“Don’t judge the day by the harvest you reap, but by the seeds you plant.” – Robert Louis Stevenson
Out with the group hero, and in with the servant leader
It’s a common story among small groups and startups: a charismatic and driven leader is leading the charge, driving change, saving the day, relishing in their role as the backbone of the group. When for whatever reason they vacate their position, the organization withers on the vine without the hero at the helm.
In this scenario, the hero leader has – often unwittingly – made the success of the organization all about them, their role, or their input. They have failed the group because they have failed to put in place strong processes and procedures that can endure in their absence. This false heroism does a disservice to the group, as well, by eliminating the ability of group members to contribute or collaborate to a higher extent.
So what is a healthy alternative model? Enter the servant leader. When the group leader is willing to relinquish control, put their ego in the backseat, and focus on implementing group processes that instill trust and raise accountability, the group is able to live up to their full and ongoing potential. Strengthening group communication and trust is, of course, a priority to keep pinned at the top of the leadership to-do list.
Here are the 5 top traits of servant leaders:
1. Values diversity: in opinion, perspective, and talent
Servant leaders advocate for the diverse perspectives that exist across the group. They do this because they understand that stronger decisions are often the outcome of examining things from many angles. According to HBR, “teams with inclusive leaders are 17% more likely to report that they are high performing, 20% more likely to say they make high-quality decisions, and 29% more likely to report behaving collaboratively.”
Encouraging an active exchange of ideas is one way leaders can take themselves out of hero mode. When creativity, contribution, and collaboration is baked into each layer of the group process, the group is able not only to do more, but to do more well. Servant leaders give group members a platform for sharing their ideas and unique talents. More input means higher group engagement, deeper trust, and stronger rapport.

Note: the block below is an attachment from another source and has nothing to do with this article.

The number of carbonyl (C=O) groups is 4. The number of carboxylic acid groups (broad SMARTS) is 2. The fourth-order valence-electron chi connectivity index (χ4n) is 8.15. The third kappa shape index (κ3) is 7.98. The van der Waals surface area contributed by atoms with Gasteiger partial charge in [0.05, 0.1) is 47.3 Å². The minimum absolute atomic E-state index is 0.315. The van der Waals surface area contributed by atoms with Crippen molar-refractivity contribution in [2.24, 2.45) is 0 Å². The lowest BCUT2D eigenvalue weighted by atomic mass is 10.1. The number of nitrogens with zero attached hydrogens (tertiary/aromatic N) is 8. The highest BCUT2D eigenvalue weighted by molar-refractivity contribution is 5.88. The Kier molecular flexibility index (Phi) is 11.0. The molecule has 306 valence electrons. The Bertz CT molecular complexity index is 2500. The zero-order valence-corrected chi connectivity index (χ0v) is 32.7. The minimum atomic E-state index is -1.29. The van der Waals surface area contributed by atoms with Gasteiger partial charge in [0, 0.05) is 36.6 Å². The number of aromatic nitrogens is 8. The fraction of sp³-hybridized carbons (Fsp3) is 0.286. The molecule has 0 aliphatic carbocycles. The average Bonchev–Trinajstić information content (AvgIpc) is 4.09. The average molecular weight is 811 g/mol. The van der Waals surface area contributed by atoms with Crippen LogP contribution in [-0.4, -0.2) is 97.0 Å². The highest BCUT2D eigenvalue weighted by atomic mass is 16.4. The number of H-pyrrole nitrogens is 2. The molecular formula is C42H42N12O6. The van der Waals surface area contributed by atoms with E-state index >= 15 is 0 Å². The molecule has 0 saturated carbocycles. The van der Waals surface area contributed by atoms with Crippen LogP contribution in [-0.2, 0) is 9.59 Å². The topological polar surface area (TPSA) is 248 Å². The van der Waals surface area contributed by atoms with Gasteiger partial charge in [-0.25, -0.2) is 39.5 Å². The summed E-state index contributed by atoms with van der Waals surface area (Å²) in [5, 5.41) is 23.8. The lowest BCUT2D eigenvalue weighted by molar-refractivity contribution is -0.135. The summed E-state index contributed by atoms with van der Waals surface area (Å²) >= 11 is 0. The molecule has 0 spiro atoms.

2. Acts as a mentor
Servant leaders add value to others in the group by giving them opportunities to use their strengths. They see themselves not as dictators, but as mentors and talent incubators. They take a proactive role in building up the skillset of the group. Servant leaders step back from time to time in order to let others develop their leadership skills. Deputizing others to lead means that the leader gets a break and members are able to shine. In that vein, servant leaders focus on encouragement and praise. When the group dynamic revolves around sharing positive feedback, it becomes easier to make adjustments and corrections that positively affect outcomes. It’s important that everyone feels good, not just that they perform well.
3. Understands that transparent and consistent group process is invaluable
Servant leaders understand that the outcome is important, but that process is just as important. Servant leaders focus on processes, roles, and responsibilities for several reasons. When there are strong processes in place, there is transparency and accountability built into the system. The whole group understands how things work, and they can replicate their successes over time because they have a shared strategy. This is basically group muscle memory.
When the leader eventually steps down or moves on from the role, the group is able to continue to thrive because of the processes they hold dear and know work. They are able to stay on track because leadership has been decentralized away from a single heroic figurehead. Groups with hero leaders will eventually lose steam and/or die. To be as clear as possible, it is not an “if,” it is a “when.” Groups with servant leaders have staying power. Servant leaders understand that backing up decentralized leadership with technology that decentralizes access to group information is an absolute game changer. When everyone has keys to the tool chest, the hero leader is made redundant.
4. Thinks long-term
Servant leader focus on the next leader, succession of power, and making selfless choices to benefit the future of the group. Servant leaders understand that their role as leader is a temporary privilege and opportunity, not a permanent foregone conclusion. If they have been doing all the mentoring and talent incubating that they could over the course of their tenure, stepping down and aside will not be a disaster for the group in any way, shape, or form. It will be another opportunity for progress, fresh energy, and longevity. Furthermore, if they’ve integrated communication and group management solutions that mean everyone has access to everything they need, by using Groupizy or a similar platform, there will be even less likelihood of sturm and drang.
5. Acts with humility
Servant leaders take an active role in the work of the group. They don’t dictate. They ensure that the group is on board with the plan, and then they roll their sleeves up and help make it happen. Servant leaders know that respect is earned, and they also know that they do not have all of the answers. Demonstrating vulnerability and the ability to say “I don’t know the answer” is a strong trust builder. Vulnerability and honesty: paradoxical power moves!
We’d love to hear more from our readers! What are some ways that you act as a servant leader in your organization? Do you have any stories to share about your experience as a group member who worked under a leader that embodied this style? Tell us in the comments!
The Team at Groupeasy